ICD-10 Transition Should be Major Focus Now
The report found that more than 50% of survey respondents in fall 2012 still were in the beginning stages of ICD-10 implementation and 25% of respondents' organizations had not yet formed an ICD-10 steering committee. Thirty percent of surveyed teaching community hospitals and academic medical centers reported that they regularly met with their ICD-10 steering committee and were moving through their project plans at an acceptable speed, and 17% of other types of hospitals reported that their ICD-10 conversion plans were underway.
Physician groups must start by assessing their current situation and soliciting buy-in from key players, Stilley says.
"The physicians and practice leaders need to understand the urgency of transitioning to ICD-10," she says. "You will not get the financial backing and the other support you need until the people who really control the purse strings have that sense of urgency."
Documentation may not be good enough
Stilley next encourages practices to look at their clinical documentation to assess whether in its current state it would provide a thorough, credible account of patient care. That might seem like an obvious requirement for documentation, but Stilley says the documentation currently used by some practices will not be detailed enough to support the more expansive coding of ICD-10.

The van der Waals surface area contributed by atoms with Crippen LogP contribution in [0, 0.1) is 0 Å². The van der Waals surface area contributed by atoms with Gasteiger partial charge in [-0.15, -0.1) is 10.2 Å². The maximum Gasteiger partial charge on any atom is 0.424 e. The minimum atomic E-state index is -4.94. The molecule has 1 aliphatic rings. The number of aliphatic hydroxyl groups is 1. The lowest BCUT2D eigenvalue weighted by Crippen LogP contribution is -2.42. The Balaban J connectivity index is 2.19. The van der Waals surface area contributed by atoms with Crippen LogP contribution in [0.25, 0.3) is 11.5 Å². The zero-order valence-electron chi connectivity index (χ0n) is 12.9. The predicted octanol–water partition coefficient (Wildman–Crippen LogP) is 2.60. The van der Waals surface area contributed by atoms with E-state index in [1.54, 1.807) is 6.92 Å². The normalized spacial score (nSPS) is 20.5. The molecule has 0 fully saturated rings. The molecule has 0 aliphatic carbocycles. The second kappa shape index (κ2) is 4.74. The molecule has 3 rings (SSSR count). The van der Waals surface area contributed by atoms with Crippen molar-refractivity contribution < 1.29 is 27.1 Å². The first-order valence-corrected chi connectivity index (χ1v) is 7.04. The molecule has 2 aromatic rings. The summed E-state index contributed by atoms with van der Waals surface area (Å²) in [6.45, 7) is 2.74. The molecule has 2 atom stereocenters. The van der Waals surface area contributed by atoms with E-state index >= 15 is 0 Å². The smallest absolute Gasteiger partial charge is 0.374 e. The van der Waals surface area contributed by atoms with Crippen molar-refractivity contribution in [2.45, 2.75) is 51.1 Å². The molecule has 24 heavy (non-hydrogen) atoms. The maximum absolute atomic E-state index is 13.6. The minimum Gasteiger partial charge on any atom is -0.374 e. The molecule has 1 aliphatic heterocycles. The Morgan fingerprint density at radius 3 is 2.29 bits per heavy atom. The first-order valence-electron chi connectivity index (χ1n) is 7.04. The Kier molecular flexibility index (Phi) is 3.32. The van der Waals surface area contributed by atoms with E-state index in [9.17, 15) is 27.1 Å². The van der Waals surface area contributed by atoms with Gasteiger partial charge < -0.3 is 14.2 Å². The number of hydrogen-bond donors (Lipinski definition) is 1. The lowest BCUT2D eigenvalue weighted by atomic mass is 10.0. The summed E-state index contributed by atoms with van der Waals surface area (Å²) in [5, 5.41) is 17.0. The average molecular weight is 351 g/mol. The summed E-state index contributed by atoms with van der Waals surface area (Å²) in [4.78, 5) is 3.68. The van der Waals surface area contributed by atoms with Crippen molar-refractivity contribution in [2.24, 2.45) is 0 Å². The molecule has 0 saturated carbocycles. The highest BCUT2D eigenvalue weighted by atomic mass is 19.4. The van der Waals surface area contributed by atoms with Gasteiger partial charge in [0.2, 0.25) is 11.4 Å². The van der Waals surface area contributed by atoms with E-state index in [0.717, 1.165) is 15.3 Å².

- ICD-10 Delay Alters Provider, Vendor Prep
- Providers Lag as Consumers Set Agenda
- Payment Reform Naysayers 'Better Wake Up'
- As Hospitalist Patient Loads Rise, So Do Hospital Costs
- Crisis Spurs Healthcare Payment Reform in Arkansas
- HIT Leaders Want Flexibility, Transparency from Next HHS Chief
- Esther Dyson Launches Population Health Challenge
- Reduce Readmissions by Activating Patients to Do 'Self-Care'
- Advance Directives: Let's Make a Law
- Hire Care Coordinators Strategically